Straw bale gardening can destroy your garden.
A bold claim, but it’s true. And the evidence is mounting.
Straw bale gardens have taken off over the last decade or so. I’ve seen some really pretty and clever methods of straw bale gardening. Just a quick Google Image Search will show you lots of beautiful straw bale gardens –
Oh, wait! Joel Karsten stopped in to say I can’t use a screencap from a to illustrate my point:
He makes you want to jump right in, doesn’t he? Great writer, too.
Unfortunately, straw bales (and hay bales) can DESTROY your garden for years. How? Let’s take a look.
The Hidden Danger of Straw Bale Gardening
Those of you that haven’t read may be wondering why in the world I’d state that straw bale gardening can destroy your garden.
My friend .
My friend Luzette knows as well, though her gardens were destroyed by manure, not directly via straw or hay.
When I broke the story of toxic herbicides in manure , there were very few people that knew this stuff was around or how pervasive it really was. I wouldn’t have known either… if it hadn’t destroyed about $1000 worth of plants.
Since that first article, the stories keep mounting.
I love the concept of straw bale gardening. It’s great. It’s a lot of fun and it’s a quick way to get a garden going without worrying about improving the soil. You could consider straw bale gardening a form of composting and gardening simultaneously. The soil beneath a pile of rotten hay or straw improves marvelously after a year or so, leaving a patch of humus-rich earthworm-populated earth.
Yet if that hay or straw came from a field that was sprayed with one or more persistent herbicides such as or , the vegetables in your straw bale gardens will be wrecked. Not only that, you can’t even compost the contaminated straw because the toxins (usually aminopyralid or its cousin clopyralid) stick around and will destroy whatever ends up with the resulting compost.
The reality of modern factory farming is that it’s farming based on poisons. Wheat, oats, barley and other grain fields, as well as hay fields, are often sprayed with herbicides to control broad-leaf weeds long-term. “Weeds” like blackberries, amaranth, etc. The toxins don’t effect members of the grass family (grains included) but they will destroy most garden vegetables quite efficiently. I’ve been thanked multiple times from people that have either saved their gardens from these poisons – or who had finally figured out what had wrecked their crops.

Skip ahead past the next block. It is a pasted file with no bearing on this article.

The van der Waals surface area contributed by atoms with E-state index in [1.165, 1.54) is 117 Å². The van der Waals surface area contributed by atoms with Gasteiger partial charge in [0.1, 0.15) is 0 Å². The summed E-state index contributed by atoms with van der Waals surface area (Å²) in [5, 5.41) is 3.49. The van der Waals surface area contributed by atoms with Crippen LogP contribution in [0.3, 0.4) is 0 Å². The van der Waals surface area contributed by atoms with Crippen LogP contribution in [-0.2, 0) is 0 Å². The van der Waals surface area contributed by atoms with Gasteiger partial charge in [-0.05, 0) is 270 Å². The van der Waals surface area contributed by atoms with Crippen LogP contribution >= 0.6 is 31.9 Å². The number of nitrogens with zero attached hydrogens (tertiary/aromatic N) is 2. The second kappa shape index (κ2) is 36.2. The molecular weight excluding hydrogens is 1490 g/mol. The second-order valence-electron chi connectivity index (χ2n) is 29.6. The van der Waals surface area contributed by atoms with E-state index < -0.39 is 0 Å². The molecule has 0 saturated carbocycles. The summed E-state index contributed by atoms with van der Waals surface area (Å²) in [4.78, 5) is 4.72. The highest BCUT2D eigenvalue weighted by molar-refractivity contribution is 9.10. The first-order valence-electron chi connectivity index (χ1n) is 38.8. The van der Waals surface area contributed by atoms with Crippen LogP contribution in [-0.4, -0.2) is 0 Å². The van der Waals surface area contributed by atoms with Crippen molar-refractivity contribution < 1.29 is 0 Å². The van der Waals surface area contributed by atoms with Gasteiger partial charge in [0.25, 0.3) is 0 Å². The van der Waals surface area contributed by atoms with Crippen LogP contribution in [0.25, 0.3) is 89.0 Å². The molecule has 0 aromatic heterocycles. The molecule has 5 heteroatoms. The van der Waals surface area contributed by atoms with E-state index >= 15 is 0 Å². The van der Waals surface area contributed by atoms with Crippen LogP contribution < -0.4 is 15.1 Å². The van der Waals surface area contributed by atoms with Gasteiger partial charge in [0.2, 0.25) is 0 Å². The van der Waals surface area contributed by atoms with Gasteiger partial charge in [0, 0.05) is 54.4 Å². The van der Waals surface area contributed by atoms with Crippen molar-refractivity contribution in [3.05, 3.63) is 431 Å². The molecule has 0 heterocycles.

Around my neck of the woods many farmers have discovered the amazing power of these herbicides to control weeds in their hay fields. They’re sprayed everywhere – it’s incredible.
As the grains/grasses grow, they uptake these toxins without harm. Animals can also graze on the fields without apparent issue.
Yet the resulting straw and manure still contains a potent dose of plant-killing power – and the toxins can stick around for years.
I’ve been offered free manure for my gardens many times. I’ve even been told “We don’t spray anything on our fields.” Yet if those animals are eating hay from the feed store – or if there’s straw bedding in the stables – the chances of contamination are very high.
Just say no. You have to. Otherwise things like this happen to your plants:
If you want to start straw bale gardening, how will you know if the straw has been sprayed at some point? If you have some rotten hay you want to compost, how will you know if it contains deadly toxins or not?
Eventually, it’s going to blow up in your face.
You won’t know, the feed store won’t know, and good luck tracing the straw bales back to a specific field so you can ask the original farmer if he’s sprayed anything within the last couple of years.
I used to sweep up all the loose hay and straw every week or so from the local feed store after I got permission to scavenge it for my compost piles.
That’s a game of Russian roulette you’re going to lose.
Unless you can verify that the fields from which your straw or hay was harvested weren’t sprayed within the last three years or so with persistent herbicides, you’re risking a lost gardening year… or more!
There was a time when straw bale gardening was a great idea. That time has passed.